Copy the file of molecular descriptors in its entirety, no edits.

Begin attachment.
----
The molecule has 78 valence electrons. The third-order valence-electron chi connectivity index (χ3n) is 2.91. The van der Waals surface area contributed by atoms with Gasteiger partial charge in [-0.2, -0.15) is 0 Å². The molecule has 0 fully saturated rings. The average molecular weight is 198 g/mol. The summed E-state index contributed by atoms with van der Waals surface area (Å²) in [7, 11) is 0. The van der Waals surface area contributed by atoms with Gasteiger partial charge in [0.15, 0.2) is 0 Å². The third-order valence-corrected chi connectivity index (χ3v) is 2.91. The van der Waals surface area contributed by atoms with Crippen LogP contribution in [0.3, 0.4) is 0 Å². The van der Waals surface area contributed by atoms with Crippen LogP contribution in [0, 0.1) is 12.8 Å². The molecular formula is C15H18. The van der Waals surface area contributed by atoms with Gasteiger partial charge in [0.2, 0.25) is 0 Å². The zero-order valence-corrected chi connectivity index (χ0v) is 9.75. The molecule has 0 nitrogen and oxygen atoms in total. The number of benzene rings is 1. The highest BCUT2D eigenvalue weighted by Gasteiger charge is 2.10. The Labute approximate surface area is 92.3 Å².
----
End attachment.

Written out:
The molecule has 78 valence electrons. The third-order valence-electron chi connectivity index (χ3n) is 2.91. The van der Waals surface area contributed by atoms with Gasteiger partial charge in [-0.2, -0.15) is 0 Å². The molecule has 0 fully saturated rings. The average molecular weight is 198 g/mol. The summed E-state index contributed by atoms with van der Waals surface area (Å²) in [7, 11) is 0. The van der Waals surface area contributed by atoms with Gasteiger partial charge in [0.15, 0.2) is 0 Å². The third-order valence-corrected chi connectivity index (χ3v) is 2.91. The van der Waals surface area contributed by atoms with Crippen LogP contribution in [0.3, 0.4) is 0 Å². The van der Waals surface area contributed by atoms with Crippen LogP contribution in [0, 0.1) is 12.8 Å². The molecular formula is C15H18. The van der Waals surface area contributed by atoms with Gasteiger partial charge in [0.2, 0.25) is 0 Å². The zero-order valence-corrected chi connectivity index (χ0v) is 9.75. The molecule has 0 nitrogen and oxygen atoms in total. The number of benzene rings is 1. The highest BCUT2D eigenvalue weighted by Gasteiger charge is 2.10. The Labute approximate surface area is 92.3 Å².